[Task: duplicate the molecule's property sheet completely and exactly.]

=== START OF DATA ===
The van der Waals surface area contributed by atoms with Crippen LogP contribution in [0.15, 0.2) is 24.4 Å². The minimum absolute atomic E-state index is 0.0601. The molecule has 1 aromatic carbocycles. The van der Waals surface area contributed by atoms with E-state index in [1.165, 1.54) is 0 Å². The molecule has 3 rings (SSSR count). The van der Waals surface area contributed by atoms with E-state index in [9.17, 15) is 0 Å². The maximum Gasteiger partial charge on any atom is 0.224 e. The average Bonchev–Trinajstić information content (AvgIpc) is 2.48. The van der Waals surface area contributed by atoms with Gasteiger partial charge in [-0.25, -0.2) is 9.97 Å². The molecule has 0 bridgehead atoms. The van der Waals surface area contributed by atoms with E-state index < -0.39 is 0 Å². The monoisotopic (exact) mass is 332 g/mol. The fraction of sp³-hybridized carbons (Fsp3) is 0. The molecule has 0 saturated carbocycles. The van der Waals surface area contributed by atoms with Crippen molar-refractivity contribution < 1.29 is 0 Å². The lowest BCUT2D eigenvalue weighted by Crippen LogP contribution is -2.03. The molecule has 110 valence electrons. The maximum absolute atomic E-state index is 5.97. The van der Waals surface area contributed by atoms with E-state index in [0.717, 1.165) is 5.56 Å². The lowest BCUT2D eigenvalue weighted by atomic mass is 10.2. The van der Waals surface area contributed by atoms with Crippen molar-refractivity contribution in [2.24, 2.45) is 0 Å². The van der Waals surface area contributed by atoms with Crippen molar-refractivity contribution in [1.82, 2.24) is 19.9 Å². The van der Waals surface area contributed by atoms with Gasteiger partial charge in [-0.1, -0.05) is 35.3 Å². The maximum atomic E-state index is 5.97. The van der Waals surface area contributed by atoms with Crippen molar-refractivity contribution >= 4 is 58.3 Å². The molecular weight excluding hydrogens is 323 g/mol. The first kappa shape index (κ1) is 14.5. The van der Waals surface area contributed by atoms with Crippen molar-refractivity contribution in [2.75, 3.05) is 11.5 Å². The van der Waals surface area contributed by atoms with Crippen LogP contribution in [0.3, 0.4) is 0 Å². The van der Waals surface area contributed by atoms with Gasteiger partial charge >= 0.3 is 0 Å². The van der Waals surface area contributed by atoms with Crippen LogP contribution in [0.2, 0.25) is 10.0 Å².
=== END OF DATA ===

The van der Waals surface area contributed by atoms with Crippen LogP contribution in [0.15, 0.2) is 24.4 Å². The minimum absolute atomic E-state index is 0.0601. The molecule has 1 aromatic carbocycles. The van der Waals surface area contributed by atoms with E-state index in [1.165, 1.54) is 0 Å². The molecule has 3 rings (SSSR count). The van der Waals surface area contributed by atoms with E-state index in [9.17, 15) is 0 Å². The maximum Gasteiger partial charge on any atom is 0.224 e. The average Bonchev–Trinajstić information content (AvgIpc) is 2.48. The van der Waals surface area contributed by atoms with Gasteiger partial charge in [-0.25, -0.2) is 9.97 Å². The molecule has 0 bridgehead atoms. The van der Waals surface area contributed by atoms with E-state index < -0.39 is 0 Å². The monoisotopic (exact) mass is 332 g/mol. The fraction of sp³-hybridized carbons (Fsp3) is 0. The molecule has 0 saturated carbocycles. The van der Waals surface area contributed by atoms with Crippen molar-refractivity contribution < 1.29 is 0 Å². The lowest BCUT2D eigenvalue weighted by Crippen LogP contribution is -2.03. The molecule has 110 valence electrons. The maximum absolute atomic E-state index is 5.97. The van der Waals surface area contributed by atoms with E-state index in [0.717, 1.165) is 5.56 Å². The lowest BCUT2D eigenvalue weighted by atomic mass is 10.2. The van der Waals surface area contributed by atoms with Crippen molar-refractivity contribution in [2.24, 2.45) is 0 Å². The van der Waals surface area contributed by atoms with Crippen molar-refractivity contribution in [1.82, 2.24) is 19.9 Å². The van der Waals surface area contributed by atoms with Gasteiger partial charge in [-0.1, -0.05) is 35.3 Å². The maximum atomic E-state index is 5.97. The van der Waals surface area contributed by atoms with Crippen molar-refractivity contribution >= 4 is 58.3 Å². The molecular weight excluding hydrogens is 323 g/mol. The first kappa shape index (κ1) is 14.5. The van der Waals surface area contributed by atoms with Crippen molar-refractivity contribution in [2.75, 3.05) is 11.5 Å². The van der Waals surface area contributed by atoms with Crippen LogP contribution in [0.3, 0.4) is 0 Å². The van der Waals surface area contributed by atoms with Gasteiger partial charge >= 0.3 is 0 Å². The van der Waals surface area contributed by atoms with Crippen LogP contribution in [0.2, 0.25) is 10.0 Å².